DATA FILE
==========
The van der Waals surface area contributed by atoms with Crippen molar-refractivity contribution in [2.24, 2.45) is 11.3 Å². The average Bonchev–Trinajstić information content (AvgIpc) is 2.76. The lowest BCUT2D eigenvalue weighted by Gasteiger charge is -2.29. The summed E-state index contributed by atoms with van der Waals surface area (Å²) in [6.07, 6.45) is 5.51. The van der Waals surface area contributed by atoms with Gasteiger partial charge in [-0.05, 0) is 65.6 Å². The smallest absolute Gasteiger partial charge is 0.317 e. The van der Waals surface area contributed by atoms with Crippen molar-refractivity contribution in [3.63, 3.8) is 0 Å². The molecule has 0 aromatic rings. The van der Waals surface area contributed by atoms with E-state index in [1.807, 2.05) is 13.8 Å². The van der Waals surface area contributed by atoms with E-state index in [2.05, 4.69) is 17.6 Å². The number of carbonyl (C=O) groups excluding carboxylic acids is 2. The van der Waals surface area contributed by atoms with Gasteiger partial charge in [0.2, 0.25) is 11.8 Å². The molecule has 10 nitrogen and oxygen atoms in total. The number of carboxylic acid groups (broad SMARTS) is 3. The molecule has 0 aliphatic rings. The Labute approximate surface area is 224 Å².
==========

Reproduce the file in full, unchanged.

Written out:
The van der Waals surface area contributed by atoms with Crippen molar-refractivity contribution in [2.24, 2.45) is 11.3 Å². The average Bonchev–Trinajstić information content (AvgIpc) is 2.76. The lowest BCUT2D eigenvalue weighted by Gasteiger charge is -2.29. The summed E-state index contributed by atoms with van der Waals surface area (Å²) in [6.07, 6.45) is 5.51. The van der Waals surface area contributed by atoms with Gasteiger partial charge in [-0.05, 0) is 65.6 Å². The smallest absolute Gasteiger partial charge is 0.317 e. The van der Waals surface area contributed by atoms with Crippen molar-refractivity contribution in [3.63, 3.8) is 0 Å². The molecule has 0 aromatic rings. The van der Waals surface area contributed by atoms with E-state index in [1.807, 2.05) is 13.8 Å². The van der Waals surface area contributed by atoms with E-state index in [2.05, 4.69) is 17.6 Å². The number of carbonyl (C=O) groups excluding carboxylic acids is 2. The van der Waals surface area contributed by atoms with Gasteiger partial charge in [0.2, 0.25) is 11.8 Å². The molecule has 10 nitrogen and oxygen atoms in total. The number of carboxylic acid groups (broad SMARTS) is 3. The molecule has 0 aliphatic rings. The Labute approximate surface area is 224 Å².